Review of Defeater’s new album Abandoned

Photo Credit: Epitaph Records

While the Massachusetts natives Defeater may not be the heaviest band in the hardcore genre, they definitely hold their weight. Defeater leans more on the melodic side of hardcore, but there is a huge difference between this and vocalist’s Derek Archambault’s alt-country side project, Alcoa. Defeater released their fourth album, Abandoned, on Aug. 28 via Epitaph Records.

The speaker of the album is not exactly sure what he believes in and is constantly questioning between the secular and the religious. How could religious entities possibly exist in a spiritual realm while he is committing atrocities in the physical world? However, the speaker knows that something merciful has granted him salvation and attempts to follow religious doctrine.

Regardless of time and place, the speaker is constantly struggling between good and evil. The speaker has moments where he thinks what he is doing is righteous, and there are times when he is testing the authority of god – putting himself in bad situations to see if he will be saved from true danger.

Although Abandoned is told from a single perspective, the speaker’s view of the world is constantly changing, even throughout a single song. “Lord let me down” from Spared in Hell is a good example of this and can even be interpreted different ways. It could either mean that the speaker has been disappointed by the religious figure that it worships, or maybe it is a command from a speaker who ascended to heaven and would like to return. The speaker has a sense of fearlessness, and is willing to tread foot in safety or harm’s way.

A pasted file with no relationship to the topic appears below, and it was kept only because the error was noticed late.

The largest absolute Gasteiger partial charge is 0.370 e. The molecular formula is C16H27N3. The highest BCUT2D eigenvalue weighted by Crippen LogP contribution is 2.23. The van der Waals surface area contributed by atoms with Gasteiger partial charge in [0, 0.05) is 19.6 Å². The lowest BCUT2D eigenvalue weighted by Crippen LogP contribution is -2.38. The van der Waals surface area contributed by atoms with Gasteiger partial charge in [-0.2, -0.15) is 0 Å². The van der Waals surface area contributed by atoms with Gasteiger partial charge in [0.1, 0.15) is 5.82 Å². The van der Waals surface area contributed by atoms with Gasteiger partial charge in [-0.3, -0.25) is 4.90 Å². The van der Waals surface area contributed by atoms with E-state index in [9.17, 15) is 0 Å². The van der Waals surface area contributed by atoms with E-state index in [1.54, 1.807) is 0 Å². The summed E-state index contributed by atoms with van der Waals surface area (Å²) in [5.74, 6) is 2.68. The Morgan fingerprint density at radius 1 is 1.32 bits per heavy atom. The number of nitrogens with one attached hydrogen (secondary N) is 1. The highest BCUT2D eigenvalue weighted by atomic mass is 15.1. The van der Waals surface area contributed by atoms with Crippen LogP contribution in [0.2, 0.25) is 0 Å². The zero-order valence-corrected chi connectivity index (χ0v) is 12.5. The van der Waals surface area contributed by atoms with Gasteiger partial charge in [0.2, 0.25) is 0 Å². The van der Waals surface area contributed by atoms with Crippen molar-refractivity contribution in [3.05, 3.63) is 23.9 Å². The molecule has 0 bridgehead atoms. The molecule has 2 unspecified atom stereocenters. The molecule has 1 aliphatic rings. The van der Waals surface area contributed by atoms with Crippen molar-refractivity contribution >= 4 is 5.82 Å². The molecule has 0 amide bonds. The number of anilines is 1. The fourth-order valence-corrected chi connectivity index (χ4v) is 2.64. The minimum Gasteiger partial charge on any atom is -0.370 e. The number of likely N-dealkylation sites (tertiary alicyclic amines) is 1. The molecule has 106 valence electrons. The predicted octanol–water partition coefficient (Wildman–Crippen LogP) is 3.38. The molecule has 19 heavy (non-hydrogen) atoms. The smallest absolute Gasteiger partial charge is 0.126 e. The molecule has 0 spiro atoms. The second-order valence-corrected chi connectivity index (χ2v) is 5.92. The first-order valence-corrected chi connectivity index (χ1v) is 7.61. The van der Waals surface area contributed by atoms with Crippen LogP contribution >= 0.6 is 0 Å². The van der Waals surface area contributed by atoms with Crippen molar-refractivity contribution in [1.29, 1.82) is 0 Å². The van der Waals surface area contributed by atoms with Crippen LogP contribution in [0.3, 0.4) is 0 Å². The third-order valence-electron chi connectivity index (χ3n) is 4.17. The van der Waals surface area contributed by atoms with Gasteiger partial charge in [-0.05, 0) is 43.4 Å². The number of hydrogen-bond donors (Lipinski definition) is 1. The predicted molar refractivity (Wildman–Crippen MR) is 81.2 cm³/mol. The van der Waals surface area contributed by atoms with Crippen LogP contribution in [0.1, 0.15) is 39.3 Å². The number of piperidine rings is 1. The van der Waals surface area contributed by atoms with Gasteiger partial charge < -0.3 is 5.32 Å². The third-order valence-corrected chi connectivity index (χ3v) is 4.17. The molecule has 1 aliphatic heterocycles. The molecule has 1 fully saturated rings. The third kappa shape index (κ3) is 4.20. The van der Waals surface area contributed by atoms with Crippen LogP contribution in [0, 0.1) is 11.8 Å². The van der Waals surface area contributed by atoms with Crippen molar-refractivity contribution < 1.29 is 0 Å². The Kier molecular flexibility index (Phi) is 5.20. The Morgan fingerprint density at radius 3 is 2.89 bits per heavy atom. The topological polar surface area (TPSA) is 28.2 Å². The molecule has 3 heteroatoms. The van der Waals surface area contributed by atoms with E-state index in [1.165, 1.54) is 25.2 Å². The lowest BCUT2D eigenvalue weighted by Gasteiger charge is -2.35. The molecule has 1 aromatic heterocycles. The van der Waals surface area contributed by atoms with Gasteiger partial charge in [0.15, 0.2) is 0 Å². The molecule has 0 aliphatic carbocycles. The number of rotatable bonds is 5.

“Divination” is one of the best songs on Abandoned. The tempo of the song is slower than the first four tracks, and gives the listener a sense that the speaker might be gaining some patience in comparison to previous tracks. The songs that are shorter in length and faster paced have immediacy about them. The speaker is more urgent to get the message across to the listener.

Throughout the majority of the album, it is uncertain what exactly is bringing about all this suffering and despair that the speaker is going through. In “Divination”, a female entity is mentioned, which could possibly be the cause of the speaker’s existential crisis.

The tracks that the speaker mentions could mean the course in which he travels, or it could be referring to something more sinister – like track marks. Maylene and the Sons of Disaster’s vocalist, Dallas Taylor, comes to mind when Archambault belts out the refrain “I feel the feel of the sand, I feel the feel of the sin.” The bridge after the second refrain is when the song really begins to build momentum. The conclusion of “Divination” proves that the speaker is riding an emotional rollercoaster. In the last verse, the speaker is accusing others of lying and depicting him as a drug addict.

“Borrowed & Blue” is reminiscent of the American rock band Interpol mixed with a hardcore version of the band mewithoutYou. The speaker is almost obsessed with the duality of day and night, mentioning it on more than one track on Abandoned. “Borrowed & Blue” has wonderful imagery and metaphoric references. The speaker is using the ocean as a metaphor for a strong force that is trying to separate him from someone else, but he needs them so badly that he is not willing to let them go. The only negative thing about this song is the cameo by Make Do and Mend’s vocalist, James Carroll, who delivers the metaphor in place of Archambault, thereby diminishing its effect.



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